A Strong Voice

December 20, 2011 By Jane Kaminski

Since leaving office, former Secretary of State Condoleezza Rice has continued to be an advocate for strong American leadership in the world.  In recent speeches and her new book, No Higher Honor, she calls for continued efforts to modernize American national security policies to recognize today’s global challenges.  Initiatives begun under her watch have been recognized and continued by Secretary Clinton in the Quadrennial Development and Diplomacy Review’s (QDDR) efforts to strengthen U.S. diplomacy and development.  The executive summary of the QDDR acknowledges her work as a crucial foundation for its reforms, stating that it “builds on the work of Secretary Clinton’s predecessors, who recognized many of the needs we address here in reports such as Secretary Rice’s Transformational Diplomacy.”

While serving in the Bush Administration as National Security Advisor and Secretary of State, Dr. Rice worked to reorient U.S. foreign policy to address today’s complex threats, such as terrorism, famine, and economic insecurity.  In her book, she described the approach of the Bush Administration, saying, “U.S. interests were tied to democracy and good governance, and development assistance was critical to achieving those goals.” In 2006, Secretary Rice gave a speech calling for Transformational Diplomacy, a set of reforms and recommendations to modernize the State Department by shifting focus to China, India, and other rising powers in a post-Cold War era. This included building critical language skill capacity and diplomatic presence throughout the strategically important regions.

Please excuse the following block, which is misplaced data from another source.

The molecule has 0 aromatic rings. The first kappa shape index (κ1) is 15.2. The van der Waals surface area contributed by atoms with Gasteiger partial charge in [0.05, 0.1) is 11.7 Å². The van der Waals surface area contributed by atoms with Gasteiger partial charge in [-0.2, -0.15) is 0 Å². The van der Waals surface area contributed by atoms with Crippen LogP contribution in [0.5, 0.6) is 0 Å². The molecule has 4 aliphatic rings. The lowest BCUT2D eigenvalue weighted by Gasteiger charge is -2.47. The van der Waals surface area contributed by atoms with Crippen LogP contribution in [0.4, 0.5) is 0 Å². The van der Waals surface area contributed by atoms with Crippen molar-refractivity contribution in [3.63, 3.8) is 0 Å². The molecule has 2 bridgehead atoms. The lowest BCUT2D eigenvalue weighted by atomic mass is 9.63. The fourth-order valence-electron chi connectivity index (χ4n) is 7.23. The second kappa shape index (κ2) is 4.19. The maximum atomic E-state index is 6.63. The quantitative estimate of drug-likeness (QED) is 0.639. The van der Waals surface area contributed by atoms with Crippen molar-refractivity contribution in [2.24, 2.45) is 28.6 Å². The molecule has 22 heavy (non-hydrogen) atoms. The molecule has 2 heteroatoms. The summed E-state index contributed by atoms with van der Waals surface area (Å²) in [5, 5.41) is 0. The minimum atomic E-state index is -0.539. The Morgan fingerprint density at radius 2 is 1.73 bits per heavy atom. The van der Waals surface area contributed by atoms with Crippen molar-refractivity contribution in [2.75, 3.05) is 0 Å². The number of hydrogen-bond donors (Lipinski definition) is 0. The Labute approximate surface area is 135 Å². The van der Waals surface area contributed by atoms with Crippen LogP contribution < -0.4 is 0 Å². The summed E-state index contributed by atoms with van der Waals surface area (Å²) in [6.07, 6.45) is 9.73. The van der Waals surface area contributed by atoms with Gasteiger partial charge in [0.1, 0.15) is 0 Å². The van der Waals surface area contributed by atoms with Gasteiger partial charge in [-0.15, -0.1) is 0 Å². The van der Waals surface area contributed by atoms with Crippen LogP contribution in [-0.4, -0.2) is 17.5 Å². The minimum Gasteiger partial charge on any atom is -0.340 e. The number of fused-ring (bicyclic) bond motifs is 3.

Considering the recent Arab Awakening, Dr. Rice makes the case for strong diplomacy and engaging with leaders whose citizens are calling for transparency and democracy throughout the world.  “Americans can help channel the developments [in the Middle East] in a positive direction,” she wrote. “We have influence with the militaries in Egypt and Tunisia; with civil society and political activists, many of whom we’ve helped train through America’s nongovernmental institution; and with entrepreneurs and businesspeople who need a way to access the power of international markets to deliver jobs and prosperity.”

In this critical time, Secretary Rice reinforced her call for U.S. global leadership in a letter to Congress with four other former Secretaries of State supporting the International Affairs Budget.  “Now is not the time for America to retreat from the world, which is why we need a strong and effective International Affairs Budget. This is one area where leaders of both parties can find common ground and come together to ensure a better, safer world and a more prosperous future.”